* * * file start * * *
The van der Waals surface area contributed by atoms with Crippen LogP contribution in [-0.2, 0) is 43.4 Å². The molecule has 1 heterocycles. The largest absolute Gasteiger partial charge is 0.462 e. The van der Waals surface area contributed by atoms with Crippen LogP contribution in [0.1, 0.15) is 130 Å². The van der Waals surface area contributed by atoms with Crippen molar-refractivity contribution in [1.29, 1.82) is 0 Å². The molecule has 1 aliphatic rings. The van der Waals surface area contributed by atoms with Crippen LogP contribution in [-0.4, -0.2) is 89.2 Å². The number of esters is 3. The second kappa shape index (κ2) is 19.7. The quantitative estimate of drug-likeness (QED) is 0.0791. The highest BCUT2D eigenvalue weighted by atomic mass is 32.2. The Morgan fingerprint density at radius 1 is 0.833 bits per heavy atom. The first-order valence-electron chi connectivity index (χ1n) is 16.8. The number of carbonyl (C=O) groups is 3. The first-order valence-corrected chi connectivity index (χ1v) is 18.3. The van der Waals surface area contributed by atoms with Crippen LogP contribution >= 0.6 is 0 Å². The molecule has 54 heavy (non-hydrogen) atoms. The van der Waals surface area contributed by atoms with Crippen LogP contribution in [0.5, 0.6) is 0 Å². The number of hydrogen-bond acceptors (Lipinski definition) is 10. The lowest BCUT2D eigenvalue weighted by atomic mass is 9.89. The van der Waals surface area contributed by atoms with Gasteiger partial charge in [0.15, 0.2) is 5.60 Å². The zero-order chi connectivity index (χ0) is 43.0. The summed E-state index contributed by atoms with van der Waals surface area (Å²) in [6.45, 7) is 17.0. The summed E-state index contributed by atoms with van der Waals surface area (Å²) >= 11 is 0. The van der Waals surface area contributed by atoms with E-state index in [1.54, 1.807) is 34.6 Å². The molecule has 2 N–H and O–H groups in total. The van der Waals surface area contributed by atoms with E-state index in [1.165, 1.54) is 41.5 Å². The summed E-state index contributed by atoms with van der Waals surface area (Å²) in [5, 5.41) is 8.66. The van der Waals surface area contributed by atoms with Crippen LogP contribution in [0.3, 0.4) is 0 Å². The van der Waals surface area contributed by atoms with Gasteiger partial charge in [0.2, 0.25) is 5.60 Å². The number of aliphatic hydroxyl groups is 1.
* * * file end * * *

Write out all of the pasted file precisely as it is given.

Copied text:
The van der Waals surface area contributed by atoms with Crippen LogP contribution in [-0.2, 0) is 43.4 Å². The molecule has 1 heterocycles. The largest absolute Gasteiger partial charge is 0.462 e. The van der Waals surface area contributed by atoms with Crippen LogP contribution in [0.1, 0.15) is 130 Å². The van der Waals surface area contributed by atoms with Crippen molar-refractivity contribution in [1.29, 1.82) is 0 Å². The molecule has 1 aliphatic rings. The van der Waals surface area contributed by atoms with Crippen LogP contribution in [-0.4, -0.2) is 89.2 Å². The number of esters is 3. The second kappa shape index (κ2) is 19.7. The quantitative estimate of drug-likeness (QED) is 0.0791. The highest BCUT2D eigenvalue weighted by atomic mass is 32.2. The Morgan fingerprint density at radius 1 is 0.833 bits per heavy atom. The first-order valence-electron chi connectivity index (χ1n) is 16.8. The number of carbonyl (C=O) groups is 3. The first-order valence-corrected chi connectivity index (χ1v) is 18.3. The van der Waals surface area contributed by atoms with Crippen LogP contribution >= 0.6 is 0 Å². The molecule has 54 heavy (non-hydrogen) atoms. The van der Waals surface area contributed by atoms with Crippen LogP contribution in [0.5, 0.6) is 0 Å². The number of hydrogen-bond acceptors (Lipinski definition) is 10. The lowest BCUT2D eigenvalue weighted by atomic mass is 9.89. The van der Waals surface area contributed by atoms with Gasteiger partial charge in [0.15, 0.2) is 5.60 Å². The zero-order chi connectivity index (χ0) is 43.0. The summed E-state index contributed by atoms with van der Waals surface area (Å²) in [6.45, 7) is 17.0. The summed E-state index contributed by atoms with van der Waals surface area (Å²) >= 11 is 0. The van der Waals surface area contributed by atoms with E-state index in [1.54, 1.807) is 34.6 Å². The molecule has 2 N–H and O–H groups in total. The van der Waals surface area contributed by atoms with E-state index in [1.165, 1.54) is 41.5 Å². The summed E-state index contributed by atoms with van der Waals surface area (Å²) in [5, 5.41) is 8.66. The van der Waals surface area contributed by atoms with Crippen LogP contribution in [0.3, 0.4) is 0 Å². The van der Waals surface area contributed by atoms with Gasteiger partial charge in [0.2, 0.25) is 5.60 Å². The number of aliphatic hydroxyl groups is 1.